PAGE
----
Stellar Mass Black
Hole, Record Breaking Wind Moving About 20 Million MPH
By Shane Nolan
February 22, 2012 - Astronomers using NASA's Chandra
X-ray Observatory have clocked the fastest wind yet
discovered blowing off a disk around a stellar-mass
black hole. This result has important implications for
understanding how this type of black hole behaves.
The record-breaking wind is moving about 20 million mph,
or about 3 percent of the speed of light. This is nearly
10 times faster than had ever been seen from a
stellar-mass black hole.
Stellar-mass black holes are born when extremely massive
stars collapse. They typically weigh between five and 10
times the mass of the sun. The stellar-mass black hole
powering this super wind is known as IGR J17091-3624, or
IGR J17091 for short.
like the cosmic equivalent of winds from a category five
hurricane," said Ashley King from the University of Michigan,
lead author of the study published in the Feb. 20 issue of The
Astrophysical Journal Letters. "We weren't expecting to see such
powerful winds from a black hole like this."
speed in IGR J17091 matches some of the fastest winds generated
by supermassive black holes, objects millions or billions of
times more massive.
surprise this small black hole is able to muster the wind speeds
we typically only see in the giant black holes," said co-author
Jon M. Miller, also from the University of Michigan. "In other
words, this black hole is performing well above its weight
unanticipated finding is that the wind, which comes from a disk
of gas surrounding the black hole, may be carrying away more
material than the black hole is capturing. "Contrary to the
popular perception of black holes pulling in all of the material
that gets close, we estimate up to 95 percent of the matter in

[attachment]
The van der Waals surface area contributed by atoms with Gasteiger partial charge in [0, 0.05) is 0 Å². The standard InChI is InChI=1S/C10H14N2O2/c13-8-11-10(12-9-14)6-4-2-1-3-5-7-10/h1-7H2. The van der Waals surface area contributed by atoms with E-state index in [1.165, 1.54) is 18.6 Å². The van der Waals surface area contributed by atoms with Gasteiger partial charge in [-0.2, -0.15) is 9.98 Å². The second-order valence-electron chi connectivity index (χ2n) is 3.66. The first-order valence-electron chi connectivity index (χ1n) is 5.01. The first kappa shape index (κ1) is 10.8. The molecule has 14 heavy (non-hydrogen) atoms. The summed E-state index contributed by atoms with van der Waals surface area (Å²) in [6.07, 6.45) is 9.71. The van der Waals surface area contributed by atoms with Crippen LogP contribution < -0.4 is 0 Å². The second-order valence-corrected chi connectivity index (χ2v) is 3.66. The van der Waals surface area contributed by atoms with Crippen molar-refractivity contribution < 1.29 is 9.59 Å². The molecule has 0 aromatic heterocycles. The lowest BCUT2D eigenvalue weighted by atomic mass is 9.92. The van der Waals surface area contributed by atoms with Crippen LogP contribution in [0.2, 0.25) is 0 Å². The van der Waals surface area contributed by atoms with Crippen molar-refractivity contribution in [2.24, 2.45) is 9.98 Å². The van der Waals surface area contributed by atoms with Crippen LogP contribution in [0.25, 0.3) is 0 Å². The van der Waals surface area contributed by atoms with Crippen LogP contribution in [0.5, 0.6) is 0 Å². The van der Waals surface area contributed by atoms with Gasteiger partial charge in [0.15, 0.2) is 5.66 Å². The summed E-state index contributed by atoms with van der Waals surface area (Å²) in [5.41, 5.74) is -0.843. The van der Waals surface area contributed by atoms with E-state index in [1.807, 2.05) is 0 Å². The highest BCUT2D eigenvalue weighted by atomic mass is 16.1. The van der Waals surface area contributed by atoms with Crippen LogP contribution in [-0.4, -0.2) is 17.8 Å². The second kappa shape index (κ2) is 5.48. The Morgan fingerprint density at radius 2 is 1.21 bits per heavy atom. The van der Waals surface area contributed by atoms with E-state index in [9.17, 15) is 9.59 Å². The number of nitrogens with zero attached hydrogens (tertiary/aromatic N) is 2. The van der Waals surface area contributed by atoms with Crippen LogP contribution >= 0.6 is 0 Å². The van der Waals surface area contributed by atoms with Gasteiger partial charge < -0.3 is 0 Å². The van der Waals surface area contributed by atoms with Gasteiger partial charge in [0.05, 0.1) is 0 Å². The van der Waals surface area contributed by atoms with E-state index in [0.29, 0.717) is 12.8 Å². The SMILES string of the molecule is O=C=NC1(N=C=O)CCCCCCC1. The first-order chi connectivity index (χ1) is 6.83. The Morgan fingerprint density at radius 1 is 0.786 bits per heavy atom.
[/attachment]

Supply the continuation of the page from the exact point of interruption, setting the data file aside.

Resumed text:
the disk around IGR J17091 is expelled by the wind," King said.
Unlike winds from hurricanes on Earth, the wind from IGR J17091 is blowing in many different directions. This pattern also distinguishes it from a jet, where material flows in highly focused beams perpendicular to the disk, often at nearly the speed of light.
observations made with the National Radio Astronomy Observatory's
Expanded Very Large Array showed a radio jet from the black hole was not
present when the ultra-fast wind was seen, although a radio jet is seen
at other times. This agrees with observations of other stellar-mass
black holes, providing further evidence the production of winds can
The high speed for
the wind was estimated from a spectrum made by Chandra in 2011. Ions
emit and absorb distinct features in spectra, which allow scientists to
monitor them and their behavior. A Chandra spectrum of iron ions made
two months earlier showed no evidence of the high-speed wind, meaning
the wind likely turns on and off over time.
Astronomers believe that magnetic fields in the disks of black holes are responsible for producing both winds and jets. The geometry of the magnetic fields and rate at which material falls towards the black hole must influence whether jets or winds are produced. IGR J17091 is a binary system in which a sun-like star orbits the black hole. It is found in the bulge of the Milky Way galaxy, about 28,000 light years away from Earth.
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